Opposition Leader Adrian Delia and MP Jason Azzopardi urged the government to implement the recommendations of a recent Council of Europe report which condemns the rule of law in Malta and raises concerns about the investigation into the murder of the journalist Daphne Caruana Galizia. The report prepared by the Parliamentary Assembly of the Council of Europe’s special rapporteur Pieter Omtzigt was overwhelmingly approved last week.
Delia and Azzopardi spoke during a debate on a Bill introducing amendments to various laws for the better administration of justice.
During the debate, Azzopardi highlighted various reasons to call for a public inquiry which is separate to the ongoing magisterial inquiry. A public inquiry would investigate the motive behind Caruana Galizia’s assassination, whether death was avoidable and whether there was political responsibility.
During his address in parliament Delia reminded that the former Faculty of Laws dean Kevin Aquilina had described the government proposed changes as ‘parody’. The changes were proposed after the Venice Commission issued an opinion on Malta’s legal system.
The Opposition Leader said that one cannot discuss amendments to existing laws when the system is threatened as a whole. Referring to the CoE report on Malta, Delia said that once again the country was put in the spotlight for all the wrong reasons. He said that in other countries including countries like Mongolia, politicians tendered their resignation when they were exposed in the Panama Papers of having off-shore structures. Delia contrasted this with Malta, saying that “here they are given the Prime Minister’s protection”. Tourism Minister Konrad Mizzi and the Prime Minister’s chief of staff Keith Schembri were both found to have off-shore structures in Panama.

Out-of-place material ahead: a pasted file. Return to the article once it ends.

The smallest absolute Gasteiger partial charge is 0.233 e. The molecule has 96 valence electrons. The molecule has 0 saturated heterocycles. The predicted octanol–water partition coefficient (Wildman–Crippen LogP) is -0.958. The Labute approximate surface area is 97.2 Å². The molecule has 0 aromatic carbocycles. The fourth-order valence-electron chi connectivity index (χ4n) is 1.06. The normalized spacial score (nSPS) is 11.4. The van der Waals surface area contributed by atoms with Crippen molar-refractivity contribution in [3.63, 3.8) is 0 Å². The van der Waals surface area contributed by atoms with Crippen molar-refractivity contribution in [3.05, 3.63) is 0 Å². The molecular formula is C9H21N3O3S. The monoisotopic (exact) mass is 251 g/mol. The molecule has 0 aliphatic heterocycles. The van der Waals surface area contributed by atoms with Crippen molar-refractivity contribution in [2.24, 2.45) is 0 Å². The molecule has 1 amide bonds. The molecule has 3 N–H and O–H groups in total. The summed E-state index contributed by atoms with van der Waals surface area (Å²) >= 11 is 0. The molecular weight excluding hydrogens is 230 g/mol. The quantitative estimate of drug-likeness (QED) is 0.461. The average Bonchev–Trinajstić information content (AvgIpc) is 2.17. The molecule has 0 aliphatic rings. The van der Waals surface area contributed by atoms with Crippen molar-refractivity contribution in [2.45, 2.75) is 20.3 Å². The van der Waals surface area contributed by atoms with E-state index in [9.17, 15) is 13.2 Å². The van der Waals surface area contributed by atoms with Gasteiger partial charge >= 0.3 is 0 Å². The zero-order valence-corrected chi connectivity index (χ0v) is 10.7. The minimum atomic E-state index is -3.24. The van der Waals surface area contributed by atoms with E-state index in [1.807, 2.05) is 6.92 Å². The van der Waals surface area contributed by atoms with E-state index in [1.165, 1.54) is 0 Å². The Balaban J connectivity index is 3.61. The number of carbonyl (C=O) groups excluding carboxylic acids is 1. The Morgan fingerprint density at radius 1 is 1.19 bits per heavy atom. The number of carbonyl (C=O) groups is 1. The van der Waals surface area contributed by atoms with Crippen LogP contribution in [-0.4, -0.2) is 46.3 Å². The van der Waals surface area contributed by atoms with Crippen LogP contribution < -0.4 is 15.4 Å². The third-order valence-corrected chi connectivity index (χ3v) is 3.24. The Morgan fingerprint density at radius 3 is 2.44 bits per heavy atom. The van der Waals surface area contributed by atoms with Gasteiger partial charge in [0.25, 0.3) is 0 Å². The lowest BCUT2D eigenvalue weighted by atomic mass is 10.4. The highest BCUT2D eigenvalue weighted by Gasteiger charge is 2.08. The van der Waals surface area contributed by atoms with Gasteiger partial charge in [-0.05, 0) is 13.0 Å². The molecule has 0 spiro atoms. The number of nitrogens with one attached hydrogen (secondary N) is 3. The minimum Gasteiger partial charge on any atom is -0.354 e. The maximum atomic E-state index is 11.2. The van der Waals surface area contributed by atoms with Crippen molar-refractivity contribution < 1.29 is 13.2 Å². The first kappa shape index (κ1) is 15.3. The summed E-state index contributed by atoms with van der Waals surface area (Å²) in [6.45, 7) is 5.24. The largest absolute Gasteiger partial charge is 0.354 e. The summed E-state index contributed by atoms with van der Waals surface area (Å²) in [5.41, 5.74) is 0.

Speaking about Bank of Valletta losing its last correspondent bank in US dollars, Delia said that this was a result of bad administration of the country resulting in bad reputation. Delia urged for a solution on this matter before December as it will negatively impact businesses in Malta.
Opposition MP Jason Azzopardi said that despite all the efforts by government MPs to emend the resolution on Malta, the government had no amendments to make on the references to the Dubai-based company 17 Black.
Justice Minister Owen Bonnici described Opposition MP Jason Azzopardi as “delighted” by the outcome of the Council of Europe’s vote last week. Bonnici spoke in parliament during the winding up of the debate on Tuesday.
Bonnici said that while Azzopardi who forms part of the delegation of MPs to PACE was “badmouthing” Malta, foreign MPs “were defending Malta”. Earlier during the debate, Azzopardi pointed out that Azerbaijan had voted against the report and resolution, describing the country as the “most corrupt” in Europe.
Azerbaijan, a member of the Council of Europe since 2001, has been accused of “caviar diplomacy”, using cash and gifts to buy influence charges first detailed by the European Stability Initiative thinktank in 2012. A critical report on Azerbaijan’s political prisoners was voted down in 2013 by the Council. An independent investigation led to the expulsion of thirteen members of the Assembly, after they were found to have accepted gifts and bribes from the Azeri government in 2018.
During the plenary debate at the Assembly, the Azeri delegation took up four speaking slots out of the 20, while Malta’s government MPs only took two when the report on Malta was being discussed and voted on. All six of Azerbaijan’s MPs voted against the resolution.
During the winding up of the parliamentary debate, Bonnici said that the Opposition did not utter a word on the proposed amendments. He argued that Azzopardi “worked against Malta” and voted for monitoring procedures to be adopted on Malta. According to the Bonnici such procedures have only been employed once on Turkey.
The Justice Minister reiterated criticism of Omtzigt, he had drawn criticism of a report which had looked into the downing of Malaysia Airlines Flight 17 over the Ukraine in 2017.